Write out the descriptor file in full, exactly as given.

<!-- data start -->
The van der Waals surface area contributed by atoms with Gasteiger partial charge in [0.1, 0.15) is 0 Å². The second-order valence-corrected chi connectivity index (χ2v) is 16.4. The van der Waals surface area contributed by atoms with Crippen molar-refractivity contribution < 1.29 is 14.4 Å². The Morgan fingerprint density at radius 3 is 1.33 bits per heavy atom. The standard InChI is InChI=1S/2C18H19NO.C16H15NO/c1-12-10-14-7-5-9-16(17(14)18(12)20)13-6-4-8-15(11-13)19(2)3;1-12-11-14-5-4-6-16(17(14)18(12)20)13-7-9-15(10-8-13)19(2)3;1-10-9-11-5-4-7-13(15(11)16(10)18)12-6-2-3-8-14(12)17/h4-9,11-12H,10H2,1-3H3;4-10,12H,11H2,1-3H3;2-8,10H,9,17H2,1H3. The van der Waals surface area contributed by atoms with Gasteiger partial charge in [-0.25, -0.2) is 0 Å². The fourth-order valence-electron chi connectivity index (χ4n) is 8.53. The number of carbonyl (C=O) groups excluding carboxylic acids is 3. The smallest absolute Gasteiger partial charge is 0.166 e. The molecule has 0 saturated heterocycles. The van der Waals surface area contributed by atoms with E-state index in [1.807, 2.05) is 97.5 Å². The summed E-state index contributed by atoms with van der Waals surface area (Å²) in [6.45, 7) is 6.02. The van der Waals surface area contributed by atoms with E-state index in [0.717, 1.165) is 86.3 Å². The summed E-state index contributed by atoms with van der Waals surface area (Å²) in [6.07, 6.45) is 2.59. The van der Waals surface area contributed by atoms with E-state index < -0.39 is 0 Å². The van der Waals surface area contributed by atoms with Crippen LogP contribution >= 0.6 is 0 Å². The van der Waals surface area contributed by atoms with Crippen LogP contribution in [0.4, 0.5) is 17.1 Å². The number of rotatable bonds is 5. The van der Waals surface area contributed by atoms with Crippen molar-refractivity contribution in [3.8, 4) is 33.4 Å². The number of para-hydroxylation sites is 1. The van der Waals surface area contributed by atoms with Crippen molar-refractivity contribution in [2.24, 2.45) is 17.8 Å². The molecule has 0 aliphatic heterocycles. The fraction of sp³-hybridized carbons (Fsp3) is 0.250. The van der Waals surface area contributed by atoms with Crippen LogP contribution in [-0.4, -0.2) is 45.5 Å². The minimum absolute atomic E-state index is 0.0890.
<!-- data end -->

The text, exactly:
The van der Waals surface area contributed by atoms with Gasteiger partial charge in [0.1, 0.15) is 0 Å². The second-order valence-corrected chi connectivity index (χ2v) is 16.4. The van der Waals surface area contributed by atoms with Crippen molar-refractivity contribution < 1.29 is 14.4 Å². The Morgan fingerprint density at radius 3 is 1.33 bits per heavy atom. The standard InChI is InChI=1S/2C18H19NO.C16H15NO/c1-12-10-14-7-5-9-16(17(14)18(12)20)13-6-4-8-15(11-13)19(2)3;1-12-11-14-5-4-6-16(17(14)18(12)20)13-7-9-15(10-8-13)19(2)3;1-10-9-11-5-4-7-13(15(11)16(10)18)12-6-2-3-8-14(12)17/h4-9,11-12H,10H2,1-3H3;4-10,12H,11H2,1-3H3;2-8,10H,9,17H2,1H3. The van der Waals surface area contributed by atoms with Gasteiger partial charge in [-0.25, -0.2) is 0 Å². The fourth-order valence-electron chi connectivity index (χ4n) is 8.53. The number of carbonyl (C=O) groups excluding carboxylic acids is 3. The smallest absolute Gasteiger partial charge is 0.166 e. The molecule has 0 saturated heterocycles. The van der Waals surface area contributed by atoms with E-state index in [1.807, 2.05) is 97.5 Å². The summed E-state index contributed by atoms with van der Waals surface area (Å²) in [6.45, 7) is 6.02. The van der Waals surface area contributed by atoms with E-state index in [0.717, 1.165) is 86.3 Å². The summed E-state index contributed by atoms with van der Waals surface area (Å²) in [6.07, 6.45) is 2.59. The van der Waals surface area contributed by atoms with E-state index < -0.39 is 0 Å². The van der Waals surface area contributed by atoms with Crippen LogP contribution >= 0.6 is 0 Å². The van der Waals surface area contributed by atoms with Crippen LogP contribution in [0.4, 0.5) is 17.1 Å². The number of rotatable bonds is 5. The van der Waals surface area contributed by atoms with Crippen molar-refractivity contribution in [3.8, 4) is 33.4 Å². The number of para-hydroxylation sites is 1. The van der Waals surface area contributed by atoms with Crippen molar-refractivity contribution in [2.24, 2.45) is 17.8 Å². The molecule has 0 aliphatic heterocycles. The fraction of sp³-hybridized carbons (Fsp3) is 0.250. The van der Waals surface area contributed by atoms with Crippen LogP contribution in [-0.4, -0.2) is 45.5 Å². The minimum absolute atomic E-state index is 0.0890.